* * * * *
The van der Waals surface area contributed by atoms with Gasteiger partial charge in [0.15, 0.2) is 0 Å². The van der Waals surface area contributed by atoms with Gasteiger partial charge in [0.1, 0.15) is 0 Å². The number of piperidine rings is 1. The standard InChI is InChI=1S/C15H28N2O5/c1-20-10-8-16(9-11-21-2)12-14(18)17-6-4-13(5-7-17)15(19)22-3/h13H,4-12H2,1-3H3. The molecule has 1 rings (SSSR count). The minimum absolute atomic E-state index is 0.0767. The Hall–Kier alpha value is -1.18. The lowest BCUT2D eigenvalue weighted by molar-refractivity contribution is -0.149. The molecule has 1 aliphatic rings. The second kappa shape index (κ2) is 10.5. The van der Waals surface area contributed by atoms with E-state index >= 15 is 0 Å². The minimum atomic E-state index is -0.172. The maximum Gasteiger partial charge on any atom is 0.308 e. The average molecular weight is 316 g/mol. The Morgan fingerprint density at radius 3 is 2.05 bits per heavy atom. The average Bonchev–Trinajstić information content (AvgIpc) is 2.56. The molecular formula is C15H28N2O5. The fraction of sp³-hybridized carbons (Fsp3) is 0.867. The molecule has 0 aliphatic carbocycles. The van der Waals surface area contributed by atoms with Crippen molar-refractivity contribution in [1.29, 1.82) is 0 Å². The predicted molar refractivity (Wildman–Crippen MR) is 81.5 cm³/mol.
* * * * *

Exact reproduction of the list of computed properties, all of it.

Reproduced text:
The van der Waals surface area contributed by atoms with Gasteiger partial charge in [0.15, 0.2) is 0 Å². The van der Waals surface area contributed by atoms with Gasteiger partial charge in [0.1, 0.15) is 0 Å². The number of piperidine rings is 1. The standard InChI is InChI=1S/C15H28N2O5/c1-20-10-8-16(9-11-21-2)12-14(18)17-6-4-13(5-7-17)15(19)22-3/h13H,4-12H2,1-3H3. The molecule has 1 rings (SSSR count). The minimum absolute atomic E-state index is 0.0767. The Hall–Kier alpha value is -1.18. The lowest BCUT2D eigenvalue weighted by molar-refractivity contribution is -0.149. The molecule has 1 aliphatic rings. The second kappa shape index (κ2) is 10.5. The van der Waals surface area contributed by atoms with E-state index >= 15 is 0 Å². The minimum atomic E-state index is -0.172. The maximum Gasteiger partial charge on any atom is 0.308 e. The average molecular weight is 316 g/mol. The Morgan fingerprint density at radius 3 is 2.05 bits per heavy atom. The average Bonchev–Trinajstić information content (AvgIpc) is 2.56. The molecular formula is C15H28N2O5. The fraction of sp³-hybridized carbons (Fsp3) is 0.867. The molecule has 0 aliphatic carbocycles. The van der Waals surface area contributed by atoms with Crippen molar-refractivity contribution in [1.29, 1.82) is 0 Å². The predicted molar refractivity (Wildman–Crippen MR) is 81.5 cm³/mol.